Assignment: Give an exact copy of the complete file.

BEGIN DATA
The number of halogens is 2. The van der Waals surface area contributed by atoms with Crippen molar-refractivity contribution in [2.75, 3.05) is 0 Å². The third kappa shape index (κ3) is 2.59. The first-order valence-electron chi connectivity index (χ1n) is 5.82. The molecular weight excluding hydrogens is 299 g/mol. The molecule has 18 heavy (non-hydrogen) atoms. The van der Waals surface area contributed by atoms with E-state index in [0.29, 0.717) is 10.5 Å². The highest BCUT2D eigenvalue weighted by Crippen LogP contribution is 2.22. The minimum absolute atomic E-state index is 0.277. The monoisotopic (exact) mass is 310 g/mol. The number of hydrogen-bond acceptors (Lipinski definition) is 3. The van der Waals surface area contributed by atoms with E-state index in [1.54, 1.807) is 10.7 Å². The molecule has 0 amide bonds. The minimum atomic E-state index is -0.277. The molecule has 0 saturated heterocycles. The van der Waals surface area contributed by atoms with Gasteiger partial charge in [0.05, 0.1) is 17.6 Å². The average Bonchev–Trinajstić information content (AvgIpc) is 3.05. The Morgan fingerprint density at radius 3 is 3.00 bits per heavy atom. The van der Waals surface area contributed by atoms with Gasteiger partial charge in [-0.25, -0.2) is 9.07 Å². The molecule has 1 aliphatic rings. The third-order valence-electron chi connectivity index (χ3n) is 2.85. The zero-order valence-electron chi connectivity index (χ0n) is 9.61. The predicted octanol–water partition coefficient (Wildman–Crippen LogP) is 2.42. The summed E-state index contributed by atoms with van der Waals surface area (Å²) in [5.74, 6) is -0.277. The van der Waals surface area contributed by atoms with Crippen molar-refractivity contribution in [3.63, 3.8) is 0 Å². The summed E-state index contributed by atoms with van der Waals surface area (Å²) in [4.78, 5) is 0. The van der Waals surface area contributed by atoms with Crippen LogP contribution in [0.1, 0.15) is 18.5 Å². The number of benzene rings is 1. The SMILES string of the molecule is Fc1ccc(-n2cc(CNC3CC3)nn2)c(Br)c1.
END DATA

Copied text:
The number of halogens is 2. The van der Waals surface area contributed by atoms with Crippen molar-refractivity contribution in [2.75, 3.05) is 0 Å². The third kappa shape index (κ3) is 2.59. The first-order valence-electron chi connectivity index (χ1n) is 5.82. The molecular weight excluding hydrogens is 299 g/mol. The molecule has 18 heavy (non-hydrogen) atoms. The van der Waals surface area contributed by atoms with E-state index in [0.29, 0.717) is 10.5 Å². The highest BCUT2D eigenvalue weighted by Crippen LogP contribution is 2.22. The minimum absolute atomic E-state index is 0.277. The monoisotopic (exact) mass is 310 g/mol. The number of hydrogen-bond acceptors (Lipinski definition) is 3. The van der Waals surface area contributed by atoms with E-state index in [1.54, 1.807) is 10.7 Å². The molecule has 0 amide bonds. The minimum atomic E-state index is -0.277. The molecule has 0 saturated heterocycles. The van der Waals surface area contributed by atoms with Gasteiger partial charge in [0.05, 0.1) is 17.6 Å². The average Bonchev–Trinajstić information content (AvgIpc) is 3.05. The Morgan fingerprint density at radius 3 is 3.00 bits per heavy atom. The van der Waals surface area contributed by atoms with Gasteiger partial charge in [-0.25, -0.2) is 9.07 Å². The molecule has 1 aliphatic rings. The third-order valence-electron chi connectivity index (χ3n) is 2.85. The zero-order valence-electron chi connectivity index (χ0n) is 9.61. The predicted octanol–water partition coefficient (Wildman–Crippen LogP) is 2.42. The summed E-state index contributed by atoms with van der Waals surface area (Å²) in [5.74, 6) is -0.277. The van der Waals surface area contributed by atoms with Crippen molar-refractivity contribution in [3.63, 3.8) is 0 Å². The summed E-state index contributed by atoms with van der Waals surface area (Å²) in [4.78, 5) is 0. The van der Waals surface area contributed by atoms with Crippen LogP contribution in [0.1, 0.15) is 18.5 Å². The number of benzene rings is 1. The SMILES string of the molecule is Fc1ccc(-n2cc(CNC3CC3)nn2)c(Br)c1.